Here's the verbiage about parking policy:
We will also explore whether current parking minimums for affordable housing are appropriate. In more densely populated areas where car ownership rates are low, particularly among low-income individuals, we will determine whether parking minimums may be unnecessarily adding to the cost of affordable housing. By lowering construction costs, we will be able to stretch our dollars further, creating more units in the developments we finance.
...Setting parking requirements involves balancing the demand for parking with the effects of car ownership and use. While traditional zoning requirements are intended to ensure parking supply meets household demand for car ownership, requiring too much parking to be built in a dense city like New York can encourage driving, contribute to congestion, and unnecessarily raise the cost of new development. As density and transit availability varies across the city, the parking balance must be struck for each neighborhood; there is no one-size-fits-all rule.
...We will complete a study of current parking trends in the Manhattan Core and explore modifications to parking regulations. We will also study areas outside the Manhattan Core to identify how we can revise parking regulations to better balance the needs of residents, businesses, workers, and visitors. When completed, these studies will guide future parking and curbside management policies for the City. As described in the Housing and Neighborhoods Chapter, we will also explore whether current parking minimums applicable to affordable housing are unnecessarily adding to the construction cost of some categories of housing, and explore amend- ing those requirements as appropriate.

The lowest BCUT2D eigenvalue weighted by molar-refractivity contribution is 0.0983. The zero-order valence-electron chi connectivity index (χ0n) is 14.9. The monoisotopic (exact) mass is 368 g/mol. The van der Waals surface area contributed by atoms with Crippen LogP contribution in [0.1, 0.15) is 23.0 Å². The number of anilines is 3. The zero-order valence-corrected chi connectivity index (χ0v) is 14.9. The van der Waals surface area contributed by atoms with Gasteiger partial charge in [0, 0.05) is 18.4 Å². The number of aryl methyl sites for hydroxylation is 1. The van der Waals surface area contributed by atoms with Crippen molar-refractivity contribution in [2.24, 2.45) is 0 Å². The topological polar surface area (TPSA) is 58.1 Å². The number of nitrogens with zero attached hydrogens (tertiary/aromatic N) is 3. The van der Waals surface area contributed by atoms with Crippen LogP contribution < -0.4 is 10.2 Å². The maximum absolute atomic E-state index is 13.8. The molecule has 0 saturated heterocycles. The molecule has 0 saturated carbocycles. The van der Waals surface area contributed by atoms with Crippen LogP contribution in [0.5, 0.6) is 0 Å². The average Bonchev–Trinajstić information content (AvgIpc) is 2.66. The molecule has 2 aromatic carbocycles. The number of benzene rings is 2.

Not far enough?

One expert quoted by Streetsblog wasn't satisfied. According to Paul Steely White of Transportation Alternatives:
"There are parking garages sitting half empty that the city forced developers to build. Each of those parking structures represent millions of dollars that developers could have been required to upgrade local transit stations, or improve the streetscape. It’s not enough to study off-street parking policy. The city must overhaul its broken off-street parking policy before a tidal wave of new car ownership eclipses the plan’s other gains."